1 1/2 pounds butternut squash, peeled, seeded, and cut in 1-inch cubes (3 cups)

2 tablespoons olive oil

8 ounces dried extra-wide noodles

4 tablespoons butter, divided

6 shallots, chopped

1 tablespoon lemon juice

1 (8-ounce) tub mascarpone cheese

3/4 cup grated Parmesan cheese, divided

1/2 cup fresh Italian (flat-leaf) parsley, snipped, divided

1/4 teaspoon each salt and pepper

1 cup panko (Japanese-style) bread crumbs or soft bread crumbs

Preheat oven to 425 degrees. In bowl toss squash in oil; place in oiled 15- by 10-inch baking pan. Roast, uncovered, 30 minutes, until lightly browned and tender, stirring twice.

Meanwhile, in Dutch oven cook noodles according to package directions. Drain; set aside. In same Dutch oven melt 2 tablespoons of the butter. Add shallots; cook and stir over medium heat for 3 to 5 minutes, until shallots are tender and butter just begins to brown. Stir in lemon juice.

Add noodles and squash to shallot mixture. Stir in mascarpone, 1/2 cup of the Parmesan, 1/4 cup parsley, and 1/4 teaspoon each salt and black pepper. Transfer to greased 2-quart oval gratin dish or baking dish.

In small saucepan melt remaining 2 tablespoons butter; stir in bread crumbs and remaining Parmesan, parsley. Sprinkle on noodle mixture. Bake, uncovered, 10 minutes, until crumbs are golden.

Serves 8.

Nutritional information per serving: 413 calories, 26g fat (13g saturated), 278mg sodium, 37g carbohydrates, 2g fiber, 15g protein.

Source: Better Homes and Gardens


Pork Tenderloin With Apple Cider Reduction

2 (1-pound) pork tenderloins, cut in half crosswise

Vegetable oil

Salt and freshly ground black pepper

1 1/2 cups apple cider

1/2 cup apple cider vinegar

1/4 cup maple syrup

Heat oven to 500 degrees and arrange rack in the upper third.

Pat pork tenderloins dry with paper towels, brush with oil, and season well with salt and pepper. Heat a large frying pan over medium-high heat. Add the pork tenderloins and cook until brown on all sides, turning occasionally, about 4 minutes. Set pork aside on a baking sheet and repeat with remaining pieces.

Place pork in oven and cook until an instant-read thermometer inserted in the middle of the tenderloin registers 145 to 150 degrees, about 15 minutes.

Meanwhile, place pan over high heat, add cider and vinegar and stir, scraping up any browned bits. Cook until mixture is reduced by two-thirds, about 8 minutes. Reduce heat to medium, stir in maple syrup and remove from heat until pork is cooked.

When pork is ready, remove to a cutting board to rest about 5 minutes. Warm sauce over medium-high heat, add pork and any accumulated juices and spoon sauce over meat to completely coat. When pork is warm, put it on a cutting board and slice thinly. Serve with pan sauce spooned over.

Serves 4 to 5.

Source: Food Network


Winter Squash Soup

4 tablespoons (1/2 stick) unsalted butter

1 onion, chopped

1 medium tomato, cored, seeded and diced

2 garlic cloves, minced

2 jalapeno chilies, stemmed, seeded and chopped

1 teaspoon coarse salt

1 1/2 pounds winter squash, such as butternut or acorn, cut into 1/2-inch cubes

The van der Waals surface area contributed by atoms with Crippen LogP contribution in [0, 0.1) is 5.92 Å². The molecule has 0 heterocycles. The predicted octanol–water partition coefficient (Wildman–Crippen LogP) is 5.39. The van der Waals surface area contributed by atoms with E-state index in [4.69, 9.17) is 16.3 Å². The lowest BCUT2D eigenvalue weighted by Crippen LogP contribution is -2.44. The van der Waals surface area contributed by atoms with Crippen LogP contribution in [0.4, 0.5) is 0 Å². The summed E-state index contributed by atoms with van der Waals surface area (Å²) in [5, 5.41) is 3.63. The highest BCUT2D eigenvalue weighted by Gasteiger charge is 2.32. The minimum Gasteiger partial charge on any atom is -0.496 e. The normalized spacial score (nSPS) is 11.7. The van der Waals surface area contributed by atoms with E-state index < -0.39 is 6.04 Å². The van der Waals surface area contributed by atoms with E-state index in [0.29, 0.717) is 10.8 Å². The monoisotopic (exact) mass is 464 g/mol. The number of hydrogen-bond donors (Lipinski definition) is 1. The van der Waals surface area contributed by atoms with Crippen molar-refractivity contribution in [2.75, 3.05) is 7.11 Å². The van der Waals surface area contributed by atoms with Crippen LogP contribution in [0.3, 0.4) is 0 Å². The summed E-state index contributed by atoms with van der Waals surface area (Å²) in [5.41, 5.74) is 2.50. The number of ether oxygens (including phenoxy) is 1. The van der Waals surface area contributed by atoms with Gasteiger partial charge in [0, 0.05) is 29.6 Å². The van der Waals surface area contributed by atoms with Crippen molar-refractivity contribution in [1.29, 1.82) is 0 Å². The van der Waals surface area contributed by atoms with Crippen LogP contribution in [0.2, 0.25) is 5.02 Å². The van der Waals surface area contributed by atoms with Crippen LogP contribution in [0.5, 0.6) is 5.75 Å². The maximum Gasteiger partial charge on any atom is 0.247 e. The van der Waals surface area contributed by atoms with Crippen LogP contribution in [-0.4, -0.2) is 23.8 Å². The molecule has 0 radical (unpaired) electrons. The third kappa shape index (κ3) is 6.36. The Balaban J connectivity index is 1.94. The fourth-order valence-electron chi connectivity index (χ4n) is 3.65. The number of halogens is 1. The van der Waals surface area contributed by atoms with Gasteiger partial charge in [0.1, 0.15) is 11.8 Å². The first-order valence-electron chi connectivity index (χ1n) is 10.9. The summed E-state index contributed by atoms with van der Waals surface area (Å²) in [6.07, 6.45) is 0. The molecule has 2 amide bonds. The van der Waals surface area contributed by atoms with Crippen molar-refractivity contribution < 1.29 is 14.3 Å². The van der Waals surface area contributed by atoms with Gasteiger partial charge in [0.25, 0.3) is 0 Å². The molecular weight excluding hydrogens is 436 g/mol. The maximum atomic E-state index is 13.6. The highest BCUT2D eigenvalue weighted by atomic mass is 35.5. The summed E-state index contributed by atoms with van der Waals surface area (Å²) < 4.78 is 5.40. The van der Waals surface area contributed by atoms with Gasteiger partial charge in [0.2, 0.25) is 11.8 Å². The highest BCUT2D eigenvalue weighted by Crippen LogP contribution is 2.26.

3 cups chicken stock or water

2 cups whole milk

1/4 cup grated Manchego or Pecorino Romano cheese

Melt the butter in a large stockpot over moderate heat. Add the onion and saute until soft, about 5 minutes. Add the tomato, garlic, jalapeno and salt and cook 1 to 2 minutes longer. Add the squash and stock and simmer, covered, for about 20 minutes, or until the squash is falling apart and soup is thickened slightly.

Puree soup with an immersion blender, or use a blender and return soup to a clean pan. Add the milk and heat gently. Stir in the cheese and adjust the seasonings.

Serves 4 to 6.

Source: Food Network


Carrot-Apple Cupcakes

1 ½ cups flour

1 ½ teaspoons baking soda

1 teaspoon ground cinnamon

½ teaspoon freshly grated nutmeg

¼ teaspoon salt

¾ cup granulated sugar

½ cup vegetable oil

¼ cup walnut oil (see note)

2 large eggs

2 carrots, peeled and shredded (1 cup)

1 Golden Delicious or Gala apple, peeled, cored and shredded (1 cup)

½ cup dried currants or raisins

½ cup toasted and coarsely chopped walnuts


4 ounces (half of an 8-ounce package) cream cheese, room temperature

1 ½ cups powdered sugar

1 teaspoon fresh lemon juice

Position rack in center of oven and preheat to 350 degrees. Line a 12-cup muffin pan with cupcake liners.

In large mixing bowl, sift together flour, baking soda, cinnamon, nutmeg and salt.

Using electric mixer on high speed, mix granulated sugar, vegetable and walnut oils, and eggs until mixture is a shade paler, about 1 minute. Stir in flour mixture, then carrots and apple. Fold in currants and walnuts. Using an ice cream scoop, divide batter evenly among muffin cups.

Bake in preheated oven until toothpick inserted into center of cupcakes comes out clean, about 20 minutes. Let cupcakes stand in pan 5 minutes, then transfer to wire rack to cool completely.

To make icing, place cream cheese in medium bowl. Using electric mixer on low speed, gradually beat in powdered sugar, working it into cream cheese until icing is smooth. Beat in lemon juice.

Spread icing over cupcakes. Serve at room temperature.

Makes 12 cupcakes.

Note: If you don't have walnut oil, use more vegetable oil.

Source: Autumn Gatherings by Rick Rodgers (William Morrow, 2008)

Just fall in love — with autumn's harvest 09/30/08 [Last modified: Wednesday, October 1, 2008 7:16am]